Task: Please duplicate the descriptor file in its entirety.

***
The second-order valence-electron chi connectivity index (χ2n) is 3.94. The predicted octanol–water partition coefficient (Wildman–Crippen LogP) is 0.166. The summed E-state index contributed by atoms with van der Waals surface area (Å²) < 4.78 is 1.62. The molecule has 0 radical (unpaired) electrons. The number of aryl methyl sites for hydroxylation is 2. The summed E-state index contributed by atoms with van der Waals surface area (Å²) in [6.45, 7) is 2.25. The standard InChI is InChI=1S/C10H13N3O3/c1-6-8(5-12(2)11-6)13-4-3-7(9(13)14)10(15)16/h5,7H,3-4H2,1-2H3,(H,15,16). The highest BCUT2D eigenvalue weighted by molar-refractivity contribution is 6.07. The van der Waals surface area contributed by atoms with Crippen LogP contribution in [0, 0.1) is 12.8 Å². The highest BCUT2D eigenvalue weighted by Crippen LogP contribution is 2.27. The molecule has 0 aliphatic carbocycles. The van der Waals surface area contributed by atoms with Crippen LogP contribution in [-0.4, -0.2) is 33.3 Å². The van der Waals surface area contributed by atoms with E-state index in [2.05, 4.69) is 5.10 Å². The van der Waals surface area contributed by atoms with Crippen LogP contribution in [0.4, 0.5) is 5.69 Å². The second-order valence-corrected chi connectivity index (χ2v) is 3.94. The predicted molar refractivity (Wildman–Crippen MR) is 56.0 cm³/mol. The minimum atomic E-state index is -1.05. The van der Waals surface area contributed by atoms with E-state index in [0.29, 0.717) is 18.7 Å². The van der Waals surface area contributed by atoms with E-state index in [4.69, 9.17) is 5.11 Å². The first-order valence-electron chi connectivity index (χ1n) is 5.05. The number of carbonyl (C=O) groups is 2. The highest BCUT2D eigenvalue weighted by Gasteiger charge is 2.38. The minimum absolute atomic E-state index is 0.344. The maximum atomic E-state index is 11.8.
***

The second-order valence-electron chi connectivity index (χ2n) is 3.94. The predicted octanol–water partition coefficient (Wildman–Crippen LogP) is 0.166. The summed E-state index contributed by atoms with van der Waals surface area (Å²) < 4.78 is 1.62. The molecule has 0 radical (unpaired) electrons. The number of aryl methyl sites for hydroxylation is 2. The summed E-state index contributed by atoms with van der Waals surface area (Å²) in [6.45, 7) is 2.25. The standard InChI is InChI=1S/C10H13N3O3/c1-6-8(5-12(2)11-6)13-4-3-7(9(13)14)10(15)16/h5,7H,3-4H2,1-2H3,(H,15,16). The highest BCUT2D eigenvalue weighted by molar-refractivity contribution is 6.07. The van der Waals surface area contributed by atoms with Crippen LogP contribution in [0, 0.1) is 12.8 Å². The highest BCUT2D eigenvalue weighted by Crippen LogP contribution is 2.27. The molecule has 0 aliphatic carbocycles. The van der Waals surface area contributed by atoms with Crippen LogP contribution in [-0.4, -0.2) is 33.3 Å². The van der Waals surface area contributed by atoms with E-state index in [2.05, 4.69) is 5.10 Å². The van der Waals surface area contributed by atoms with Crippen LogP contribution in [0.4, 0.5) is 5.69 Å². The second-order valence-corrected chi connectivity index (χ2v) is 3.94. The predicted molar refractivity (Wildman–Crippen MR) is 56.0 cm³/mol. The minimum atomic E-state index is -1.05. The van der Waals surface area contributed by atoms with E-state index in [0.29, 0.717) is 18.7 Å². The van der Waals surface area contributed by atoms with E-state index in [4.69, 9.17) is 5.11 Å². The first-order valence-electron chi connectivity index (χ1n) is 5.05. The number of carbonyl (C=O) groups is 2. The highest BCUT2D eigenvalue weighted by Gasteiger charge is 2.38. The minimum absolute atomic E-state index is 0.344. The maximum atomic E-state index is 11.8.